The one thing I do not understand about MLBlogs is why they put up with this shit. An entity that big and lucrative for the website designer should be working night and day to make sure it runs correctly. I'm not an advocate for screaming and yelling for no reason, but why isn't anyone on the phone screaming and yelling at their web designer to get the thing working correctly. A swath of viral negatives can really affect one's business far worse than a couple of positives.

With Tony La Russa and Dave Duncan, it's probably hell on their stomachs not to have a closer they can trust, but at the end of the day, they're also probably getting some satisfaction out of finding a way to deal with the problem so creatively.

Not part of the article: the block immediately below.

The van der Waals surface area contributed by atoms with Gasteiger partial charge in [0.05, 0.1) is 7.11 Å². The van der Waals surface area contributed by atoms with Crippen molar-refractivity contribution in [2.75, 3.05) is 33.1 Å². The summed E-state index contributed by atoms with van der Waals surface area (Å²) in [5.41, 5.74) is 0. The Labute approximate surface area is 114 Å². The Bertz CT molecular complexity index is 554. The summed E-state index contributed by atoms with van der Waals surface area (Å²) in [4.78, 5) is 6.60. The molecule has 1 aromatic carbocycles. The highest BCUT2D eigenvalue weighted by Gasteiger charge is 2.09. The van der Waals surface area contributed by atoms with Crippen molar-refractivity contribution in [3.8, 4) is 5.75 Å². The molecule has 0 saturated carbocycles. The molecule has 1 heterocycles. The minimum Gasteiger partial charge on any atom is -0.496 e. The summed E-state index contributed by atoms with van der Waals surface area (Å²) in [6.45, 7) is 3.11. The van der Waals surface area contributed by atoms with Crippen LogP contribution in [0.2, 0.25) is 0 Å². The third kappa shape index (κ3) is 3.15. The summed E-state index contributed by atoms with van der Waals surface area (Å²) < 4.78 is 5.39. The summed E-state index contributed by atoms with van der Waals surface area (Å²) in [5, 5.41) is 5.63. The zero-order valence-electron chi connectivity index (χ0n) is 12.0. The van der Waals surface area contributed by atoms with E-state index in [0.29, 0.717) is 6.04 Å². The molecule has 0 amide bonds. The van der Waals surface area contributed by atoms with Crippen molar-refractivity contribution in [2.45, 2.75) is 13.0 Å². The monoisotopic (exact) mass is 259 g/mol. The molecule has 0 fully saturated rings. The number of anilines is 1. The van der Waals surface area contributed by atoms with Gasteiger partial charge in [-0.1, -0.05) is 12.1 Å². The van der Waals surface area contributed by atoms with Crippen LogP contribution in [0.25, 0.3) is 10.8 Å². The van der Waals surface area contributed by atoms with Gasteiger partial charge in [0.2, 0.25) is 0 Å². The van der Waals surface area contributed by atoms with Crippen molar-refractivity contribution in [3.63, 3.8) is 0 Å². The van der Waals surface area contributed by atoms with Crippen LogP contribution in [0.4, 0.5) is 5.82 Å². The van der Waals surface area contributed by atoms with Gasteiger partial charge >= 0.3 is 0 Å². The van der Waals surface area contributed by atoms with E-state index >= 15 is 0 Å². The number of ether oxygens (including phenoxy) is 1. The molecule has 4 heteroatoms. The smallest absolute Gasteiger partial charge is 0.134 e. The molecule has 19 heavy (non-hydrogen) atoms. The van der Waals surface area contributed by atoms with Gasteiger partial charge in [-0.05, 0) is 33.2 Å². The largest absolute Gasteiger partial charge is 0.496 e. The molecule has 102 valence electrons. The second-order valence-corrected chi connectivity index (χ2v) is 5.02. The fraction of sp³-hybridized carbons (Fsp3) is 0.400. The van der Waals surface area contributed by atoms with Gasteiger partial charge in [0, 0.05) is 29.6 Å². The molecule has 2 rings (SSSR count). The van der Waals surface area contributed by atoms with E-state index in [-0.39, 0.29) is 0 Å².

I wouldn't stick Carpenter in with Prior. At least Carpenter recovered from some of his injuries and fulfilled a bit of his potential; plus, he's just got one of those bodies that breaks down; not much you can do at this point except pitch him when he feels good and sit him when he's hurt while not expecting too much.

As for the stuff at Wrigley: People actually take swings at you? Good grief. This is the problem with a free society: there's no IQ or common sense test to let people out of their house; to swill beer; to interact with others, etc.

Joe at Statistician Magician writes RE the Rays right field platoon of Matt Joyce and Gabe Kapler:

The platoon should be given more time though before a decision should be made as to whether or not they want to try something different.